Another turn one showdown for Hamilton and Rosberg

2016 Japanese Grand Prix pre-race analysis

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“We have done 70% of the job today”: Sergio Perez’s verdict on Force India’s performance on Saturday was a revealing indication of how important qualifying position is at Suzuka.

But it’s not the whole story, and if anyone knows that it’s Nico Rosberg. He started from pole position at this track in the previous two seasons but was beaten to victory by Lewis Hamilton on both occasions.

Felipe Nasr, Sauber, Suzuka, 2016
Japanese Grand Prix qualifying in pictures
And if qualifying accounted for 70% of the job, then the next 29% will be done in the few seconds after the red lights go out just after 2pm at Suzuka. This was where Hamilton won the race last year by forcing Rosberg wide as they went from turn one to two, leaving him powerless to prevent Sebastian Vettel and Valtteri Bottas drawing ahead.

A repeat of the same circumstances tomorrow is something the Mercedes pit wall will be eager to avoid. Rosberg has been rather more feisty in his wheel-to-wheel encounters this year and while the incidents in Spain and Austria (with Hamilton), Germany (with Max Verstappen) and Malaysia (with Kimi Raikkonen) didn’t always work out to his benefit, he has less to lose from a collision which puts both drivers out.

Both Mercedes drivers have had variable getaways this year. Other cars may get involved in their fight for victory: in 2013 Romain Grosjean burst through from fourth on the grid to take the lead on the drag to the first corner. Incidents are also common at turn one: last year Daniel Ricciardo, Felipe Massa and Sergio Perez all picked up damage.

Teams are required to have two sets of hard tyres per car for the race. Ferrari look set to run a soft-hard-hard strategy on both their cars, while their rivals will have the option to incorporate a stint on mediums if they choose. The condition of the track will strongly influence this decision. Note that drivers are required to use at least one set of hard tyres.

A considerable amount of rain is expected on the morning of the race. Although it is expected to dry out before the race starts it will affect the grip levels and ‘reset’ the surface. That plus the anticipated cooler conditions may make the medium tyre a better bet.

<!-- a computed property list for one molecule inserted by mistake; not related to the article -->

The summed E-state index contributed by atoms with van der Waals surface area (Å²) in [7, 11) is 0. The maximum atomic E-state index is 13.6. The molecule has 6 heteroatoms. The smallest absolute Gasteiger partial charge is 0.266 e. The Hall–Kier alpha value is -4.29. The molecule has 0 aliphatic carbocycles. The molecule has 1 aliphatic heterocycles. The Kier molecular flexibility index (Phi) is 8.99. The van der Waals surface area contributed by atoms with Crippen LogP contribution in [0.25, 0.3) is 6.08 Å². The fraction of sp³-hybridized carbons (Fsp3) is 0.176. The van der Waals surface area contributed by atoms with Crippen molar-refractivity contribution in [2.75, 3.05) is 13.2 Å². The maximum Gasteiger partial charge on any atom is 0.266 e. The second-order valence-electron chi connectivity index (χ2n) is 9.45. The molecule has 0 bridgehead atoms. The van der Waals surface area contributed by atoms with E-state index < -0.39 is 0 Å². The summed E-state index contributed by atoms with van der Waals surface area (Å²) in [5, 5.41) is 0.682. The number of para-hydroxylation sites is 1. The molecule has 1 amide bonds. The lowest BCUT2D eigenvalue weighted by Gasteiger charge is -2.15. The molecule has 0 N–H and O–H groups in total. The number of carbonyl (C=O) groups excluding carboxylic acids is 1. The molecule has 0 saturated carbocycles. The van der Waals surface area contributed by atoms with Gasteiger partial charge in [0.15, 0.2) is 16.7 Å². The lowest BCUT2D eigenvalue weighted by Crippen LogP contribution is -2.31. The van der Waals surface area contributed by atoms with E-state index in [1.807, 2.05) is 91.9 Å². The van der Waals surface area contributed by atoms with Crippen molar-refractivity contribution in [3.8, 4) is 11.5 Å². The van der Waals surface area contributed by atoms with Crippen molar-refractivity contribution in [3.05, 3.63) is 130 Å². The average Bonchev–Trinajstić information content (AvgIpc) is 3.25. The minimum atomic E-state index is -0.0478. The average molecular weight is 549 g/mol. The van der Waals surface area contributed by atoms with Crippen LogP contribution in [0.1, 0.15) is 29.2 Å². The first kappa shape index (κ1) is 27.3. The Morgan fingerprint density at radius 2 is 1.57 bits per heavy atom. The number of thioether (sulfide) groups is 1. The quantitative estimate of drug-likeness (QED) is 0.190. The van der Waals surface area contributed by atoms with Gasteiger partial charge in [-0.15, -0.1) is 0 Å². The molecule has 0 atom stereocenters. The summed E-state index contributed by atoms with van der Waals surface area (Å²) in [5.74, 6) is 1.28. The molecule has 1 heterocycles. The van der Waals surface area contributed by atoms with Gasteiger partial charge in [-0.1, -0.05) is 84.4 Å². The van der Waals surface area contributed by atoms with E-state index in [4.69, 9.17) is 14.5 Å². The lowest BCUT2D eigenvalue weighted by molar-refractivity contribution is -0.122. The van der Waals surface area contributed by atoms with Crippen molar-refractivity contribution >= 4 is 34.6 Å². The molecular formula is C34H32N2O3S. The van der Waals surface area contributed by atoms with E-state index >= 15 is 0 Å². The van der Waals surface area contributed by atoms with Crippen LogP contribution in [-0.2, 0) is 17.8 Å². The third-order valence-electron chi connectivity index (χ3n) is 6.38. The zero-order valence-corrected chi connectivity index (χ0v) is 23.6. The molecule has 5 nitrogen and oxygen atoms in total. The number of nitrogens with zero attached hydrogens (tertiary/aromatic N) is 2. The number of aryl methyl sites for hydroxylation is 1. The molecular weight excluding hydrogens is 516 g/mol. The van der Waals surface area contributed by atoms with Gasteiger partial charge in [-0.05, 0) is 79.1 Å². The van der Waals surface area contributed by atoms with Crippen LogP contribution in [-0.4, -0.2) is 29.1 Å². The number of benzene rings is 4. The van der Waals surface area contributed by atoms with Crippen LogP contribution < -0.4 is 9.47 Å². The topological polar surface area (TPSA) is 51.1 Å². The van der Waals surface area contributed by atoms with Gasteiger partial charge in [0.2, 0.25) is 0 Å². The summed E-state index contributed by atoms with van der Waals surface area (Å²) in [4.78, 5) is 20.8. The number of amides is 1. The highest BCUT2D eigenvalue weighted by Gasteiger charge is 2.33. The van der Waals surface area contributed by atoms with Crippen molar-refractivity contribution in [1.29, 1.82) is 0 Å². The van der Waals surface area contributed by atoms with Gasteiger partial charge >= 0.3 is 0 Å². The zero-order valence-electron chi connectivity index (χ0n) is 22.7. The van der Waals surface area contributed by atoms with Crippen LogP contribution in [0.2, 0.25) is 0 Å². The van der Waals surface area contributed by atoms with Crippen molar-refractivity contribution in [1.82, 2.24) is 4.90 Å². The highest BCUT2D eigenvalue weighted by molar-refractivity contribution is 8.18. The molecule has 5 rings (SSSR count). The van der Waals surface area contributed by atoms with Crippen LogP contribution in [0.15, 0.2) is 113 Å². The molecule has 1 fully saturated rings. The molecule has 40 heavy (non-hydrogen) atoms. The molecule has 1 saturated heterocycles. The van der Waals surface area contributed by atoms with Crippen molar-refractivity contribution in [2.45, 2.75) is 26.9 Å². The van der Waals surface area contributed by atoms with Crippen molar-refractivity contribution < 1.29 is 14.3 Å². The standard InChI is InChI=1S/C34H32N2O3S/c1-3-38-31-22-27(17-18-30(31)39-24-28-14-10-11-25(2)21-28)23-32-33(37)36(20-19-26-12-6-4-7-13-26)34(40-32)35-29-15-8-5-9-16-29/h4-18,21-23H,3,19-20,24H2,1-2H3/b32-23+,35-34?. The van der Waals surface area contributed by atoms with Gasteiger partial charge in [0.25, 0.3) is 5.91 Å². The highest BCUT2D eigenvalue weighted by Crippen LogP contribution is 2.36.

Those who choose not to start on the soft tyres will be scrutinised closely by those on the pit wall. The position of the Williams drivers is particularly interesting, as they occupy the ‘new tyre front row’, and in Malaysia Valtteri Bottas was able to use this to his advantage to jump the Force India drivers.

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Qualifying times in full


Q2 (vs Q1)

Q3 (vs Q2)
1Nico RosbergMercedes1’31.8581’30.714 (-1.144)1’30.647 (-0.067)
2Lewis HamiltonMercedes1’32.2181’30.758 (-1.460)1’30.660 (-0.098)
3Kimi RaikkonenFerrari1’31.6741’31.184 (-0.490)1’30.949 (-0.235)
4Sebastian VettelFerrari1’31.6591’31.225 (-0.434)1’31.028 (-0.197)
5Max VerstappenRed Bull1’32.4871’31.229 (-1.258)1’31.178 (-0.051)
6Daniel RicciardoRed Bull1’32.5381’31.240 (-1.298)1’31.262 (+0.022)
7Sergio PerezForce India1’32.6821’32.237 (-0.445)1’31.961 (-0.276)
8Romain GrosjeanHaas1’32.4581’32.176 (-0.282)1’31.961 (-0.215)
9Nico HulkenbergForce India1’32.4481’32.200 (-0.248)1’32.142 (-0.058)
10Esteban GutierrezHaas1’32.6201’32.155 (-0.465)1’32.547 (+0.392)
11Valtteri BottasWilliams1’32.3831’32.315 (-0.068)
12Felipe MassaWilliams1’32.5621’32.380 (-0.182)
13Daniil KvyatToro Rosso1’32.6451’32.623 (-0.022)
14Carlos Sainz JnrToro Rosso1’32.7891’32.685 (-0.104)
15Fernando AlonsoMcLaren1’32.8191’32.689 (-0.130)
16Jolyon PalmerRenault1’32.7961’32.807 (+0.011)
17Jenson ButtonMcLaren1’32.851
18Kevin MagnussenRenault1’33.023
19Marcus EricssonSauber1’33.222
20Felipe NasrSauber1’33.332
21Esteban OconManor1’33.353
22Pascal WehrleinManor1’33.561

Sector times

DriverSector 1Sector 2Sector 3
Nico Rosberg32.241 (2)40.719 (1)17.545 (1)
Lewis Hamilton32.233 (1)40.837 (2)17.549 (2)
Kimi Raikkonen32.302 (4)40.928 (4)17.663 (3)
Sebastian Vettel32.412 (6)40.844 (3)17.724 (4)
Max Verstappen32.285 (3)41.093 (6)17.769 (7)
Daniel Ricciardo32.326 (5)40.953 (5)17.867 (12)
Sergio Perez32.766 (8)41.358 (8)17.785 (8)
Romain Grosjean32.708 (7)41.436 (10)17.767 (6)
Nico Hulkenberg32.830 (10)41.293 (7)17.797 (9)
Esteban Gutierrez32.809 (9)41.510 (13)17.731 (5)
Valtteri Bottas32.866 (11)41.463 (11)17.850 (10)
Felipe Massa33.108 (14)41.414 (9)17.858 (11)
Daniil Kvyat32.964 (12)41.632 (16)17.947 (17)
Carlos Sainz Jnr32.987 (13)41.635 (17)18.016 (19)
Fernando Alonso33.208 (16)41.534 (14)17.892 (14)
Jolyon Palmer33.122 (15)41.504 (12)17.884 (13)
Jenson Button33.307 (18)41.646 (18)17.898 (15)
Kevin Magnussen33.356 (20)41.584 (15)18.046 (22)